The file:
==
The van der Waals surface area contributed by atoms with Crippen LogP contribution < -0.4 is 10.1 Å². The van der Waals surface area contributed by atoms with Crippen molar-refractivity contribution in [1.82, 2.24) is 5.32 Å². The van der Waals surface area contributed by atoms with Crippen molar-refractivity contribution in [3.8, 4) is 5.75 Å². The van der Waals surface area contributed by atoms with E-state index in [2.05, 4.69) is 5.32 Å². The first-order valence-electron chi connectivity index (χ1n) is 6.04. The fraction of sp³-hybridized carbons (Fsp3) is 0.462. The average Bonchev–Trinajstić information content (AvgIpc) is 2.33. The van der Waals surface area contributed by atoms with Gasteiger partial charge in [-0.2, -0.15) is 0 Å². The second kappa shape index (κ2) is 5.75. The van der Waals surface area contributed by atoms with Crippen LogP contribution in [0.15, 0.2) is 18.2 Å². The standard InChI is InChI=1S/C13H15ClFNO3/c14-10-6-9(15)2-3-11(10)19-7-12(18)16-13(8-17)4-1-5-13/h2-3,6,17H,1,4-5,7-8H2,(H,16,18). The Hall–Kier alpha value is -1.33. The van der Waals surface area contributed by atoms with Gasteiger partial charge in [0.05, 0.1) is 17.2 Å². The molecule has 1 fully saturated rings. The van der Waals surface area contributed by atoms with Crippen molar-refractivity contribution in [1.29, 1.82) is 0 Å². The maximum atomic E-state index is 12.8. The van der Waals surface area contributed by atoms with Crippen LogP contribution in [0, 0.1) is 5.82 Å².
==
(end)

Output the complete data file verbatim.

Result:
The van der Waals surface area contributed by atoms with Crippen LogP contribution < -0.4 is 10.1 Å². The van der Waals surface area contributed by atoms with Crippen molar-refractivity contribution in [1.82, 2.24) is 5.32 Å². The van der Waals surface area contributed by atoms with Crippen molar-refractivity contribution in [3.8, 4) is 5.75 Å². The van der Waals surface area contributed by atoms with E-state index in [2.05, 4.69) is 5.32 Å². The first-order valence-electron chi connectivity index (χ1n) is 6.04. The fraction of sp³-hybridized carbons (Fsp3) is 0.462. The average Bonchev–Trinajstić information content (AvgIpc) is 2.33. The van der Waals surface area contributed by atoms with Gasteiger partial charge in [-0.2, -0.15) is 0 Å². The second kappa shape index (κ2) is 5.75. The van der Waals surface area contributed by atoms with Crippen LogP contribution in [0.15, 0.2) is 18.2 Å². The standard InChI is InChI=1S/C13H15ClFNO3/c14-10-6-9(15)2-3-11(10)19-7-12(18)16-13(8-17)4-1-5-13/h2-3,6,17H,1,4-5,7-8H2,(H,16,18). The Hall–Kier alpha value is -1.33. The van der Waals surface area contributed by atoms with Gasteiger partial charge in [0.05, 0.1) is 17.2 Å². The molecule has 1 fully saturated rings. The van der Waals surface area contributed by atoms with Crippen molar-refractivity contribution in [1.29, 1.82) is 0 Å². The maximum atomic E-state index is 12.8. The van der Waals surface area contributed by atoms with Crippen LogP contribution in [0, 0.1) is 5.82 Å².